Monday, December 31, 2007

Stay Current with NYSED and RSS

Lately, I've been feeling out of the loop with regards to what's new in education. So I started surfing the web for what's happening around the state and country. During my travels, I discovered that I could subscribe to both NYSED and news feeds using my aggregator, Google Reader.

To add the rss feeds to your aggregator you can visit the websites below and click the rss/xml links or you can copy and paste the .xml links into your aggregator.

NYSED RSS News Feed Directions
News from NYSED:
News from the Office of the Professions:
News from the New York State Library: RSS News Feed Directions News Feed - XML

Tuesday, December 18, 2007

Judging is OPEN!

Elaine Plybon, blog coordinator for the Texas DEN Leadership Council, needs YOU! The Irving Independent School District in Irving, Texas, for which she works, has an annual Technology Media Fair. This year, the district has opened up several categories for online judging. The hope, above all, is that this will help keep district students excited about technology and about sharing their work with a global audience. This is where you come in. The contest is in need of judges. Anyone who has an interest in technology in education is qualified to be a judge. All the projects can be judged from now until January 7, 2008. There are six categories and levels from K through 12th grade. Anyone who chooses to judge can judge as many or as few entries as they would like. Would you consider helping with this cause? You can do so by judging, obviously, but also by sharing the word with other education professionals through your own blogs, twitters, feeds, and other social networking venues. The district would love to see judging from all over the world, so let’s get this DEN machine rolling!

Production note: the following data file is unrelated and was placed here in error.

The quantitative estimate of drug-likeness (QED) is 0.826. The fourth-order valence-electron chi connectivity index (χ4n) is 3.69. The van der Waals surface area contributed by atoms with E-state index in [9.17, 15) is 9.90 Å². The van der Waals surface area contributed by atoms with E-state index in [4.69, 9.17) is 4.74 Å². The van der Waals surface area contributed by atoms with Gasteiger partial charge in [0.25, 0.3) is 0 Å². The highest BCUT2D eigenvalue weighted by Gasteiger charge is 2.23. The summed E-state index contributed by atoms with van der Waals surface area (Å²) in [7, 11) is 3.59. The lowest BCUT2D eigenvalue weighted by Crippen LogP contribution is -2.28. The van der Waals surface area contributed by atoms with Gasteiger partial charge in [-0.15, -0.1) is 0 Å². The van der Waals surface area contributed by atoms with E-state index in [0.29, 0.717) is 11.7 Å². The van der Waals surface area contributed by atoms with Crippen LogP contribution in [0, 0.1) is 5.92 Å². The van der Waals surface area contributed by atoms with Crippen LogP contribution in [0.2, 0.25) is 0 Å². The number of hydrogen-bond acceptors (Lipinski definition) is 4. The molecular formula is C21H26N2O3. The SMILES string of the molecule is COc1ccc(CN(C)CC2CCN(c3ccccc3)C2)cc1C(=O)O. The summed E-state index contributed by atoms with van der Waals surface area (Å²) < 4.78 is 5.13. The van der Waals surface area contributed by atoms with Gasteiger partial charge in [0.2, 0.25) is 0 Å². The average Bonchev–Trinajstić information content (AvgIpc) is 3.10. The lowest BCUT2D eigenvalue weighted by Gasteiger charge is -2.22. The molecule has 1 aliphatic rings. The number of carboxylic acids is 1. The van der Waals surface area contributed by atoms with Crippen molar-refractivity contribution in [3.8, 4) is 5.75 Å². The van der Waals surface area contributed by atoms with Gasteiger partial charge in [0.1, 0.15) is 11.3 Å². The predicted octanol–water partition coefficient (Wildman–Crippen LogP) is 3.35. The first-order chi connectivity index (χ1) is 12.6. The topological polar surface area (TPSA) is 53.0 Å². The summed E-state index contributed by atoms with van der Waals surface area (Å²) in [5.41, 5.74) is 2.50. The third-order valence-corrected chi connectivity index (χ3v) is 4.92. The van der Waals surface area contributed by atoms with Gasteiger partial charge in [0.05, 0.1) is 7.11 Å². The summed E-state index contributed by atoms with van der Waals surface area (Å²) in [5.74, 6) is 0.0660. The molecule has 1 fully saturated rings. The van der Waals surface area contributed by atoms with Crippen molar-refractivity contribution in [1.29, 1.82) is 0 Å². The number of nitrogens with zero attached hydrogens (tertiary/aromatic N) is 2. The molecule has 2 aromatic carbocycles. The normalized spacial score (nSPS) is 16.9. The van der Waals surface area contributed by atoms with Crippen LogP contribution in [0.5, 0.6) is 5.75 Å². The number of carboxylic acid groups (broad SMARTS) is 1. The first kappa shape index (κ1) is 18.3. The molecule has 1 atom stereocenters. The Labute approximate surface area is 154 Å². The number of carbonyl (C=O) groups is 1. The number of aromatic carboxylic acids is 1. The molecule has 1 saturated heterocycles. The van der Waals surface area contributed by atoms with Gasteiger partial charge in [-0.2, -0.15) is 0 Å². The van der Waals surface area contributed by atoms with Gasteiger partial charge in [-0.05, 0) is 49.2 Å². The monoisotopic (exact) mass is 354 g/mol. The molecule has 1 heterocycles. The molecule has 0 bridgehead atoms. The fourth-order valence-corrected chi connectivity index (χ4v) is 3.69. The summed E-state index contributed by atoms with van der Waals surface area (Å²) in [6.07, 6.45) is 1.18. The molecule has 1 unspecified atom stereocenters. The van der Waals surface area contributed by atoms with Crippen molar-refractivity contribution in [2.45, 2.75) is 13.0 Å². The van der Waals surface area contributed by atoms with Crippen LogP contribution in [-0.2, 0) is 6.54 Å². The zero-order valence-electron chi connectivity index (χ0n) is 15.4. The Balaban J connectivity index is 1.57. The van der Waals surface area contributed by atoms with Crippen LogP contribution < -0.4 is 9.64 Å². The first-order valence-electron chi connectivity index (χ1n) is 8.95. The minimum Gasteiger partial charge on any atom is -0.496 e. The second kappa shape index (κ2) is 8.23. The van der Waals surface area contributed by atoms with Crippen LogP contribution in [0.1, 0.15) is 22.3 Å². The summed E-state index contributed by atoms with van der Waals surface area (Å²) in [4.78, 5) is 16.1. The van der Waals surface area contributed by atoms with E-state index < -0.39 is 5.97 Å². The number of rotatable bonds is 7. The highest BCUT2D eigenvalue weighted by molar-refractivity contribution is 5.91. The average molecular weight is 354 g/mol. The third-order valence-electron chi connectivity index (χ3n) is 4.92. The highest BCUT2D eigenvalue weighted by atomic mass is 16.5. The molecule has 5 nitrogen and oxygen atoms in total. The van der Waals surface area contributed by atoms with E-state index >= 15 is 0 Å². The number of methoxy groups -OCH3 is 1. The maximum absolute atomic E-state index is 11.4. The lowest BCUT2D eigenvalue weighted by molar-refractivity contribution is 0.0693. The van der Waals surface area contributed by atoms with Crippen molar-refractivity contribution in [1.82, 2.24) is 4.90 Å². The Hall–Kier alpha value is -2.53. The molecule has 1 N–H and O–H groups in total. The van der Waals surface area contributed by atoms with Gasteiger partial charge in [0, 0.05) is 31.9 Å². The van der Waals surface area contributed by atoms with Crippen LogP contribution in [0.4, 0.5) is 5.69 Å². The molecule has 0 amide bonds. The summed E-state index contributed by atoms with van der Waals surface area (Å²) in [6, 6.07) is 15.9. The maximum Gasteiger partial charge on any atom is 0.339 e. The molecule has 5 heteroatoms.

To judge the projects, go to and click on the judging link. When judging, please include your name and email address. Your email address will not be published. It will be used for security only. Please expect an email from the administrative staff confirming that the address listed next to your name is a valid email address.

Saturday, December 15, 2007

Support Higher Education Opportunities For Students With Learning Disabilities

Did you know that there has been a consistent increase in students with learning disabilities applying to postsecondary education in the past two decades?

Students with learning disabilities deserve the opportunity to be successful in college. However, there is a shortage of special education teachers and faculty on the college level. General education college teachers and professors also require training in learning how to differentiate instruction for students with learning disabilities.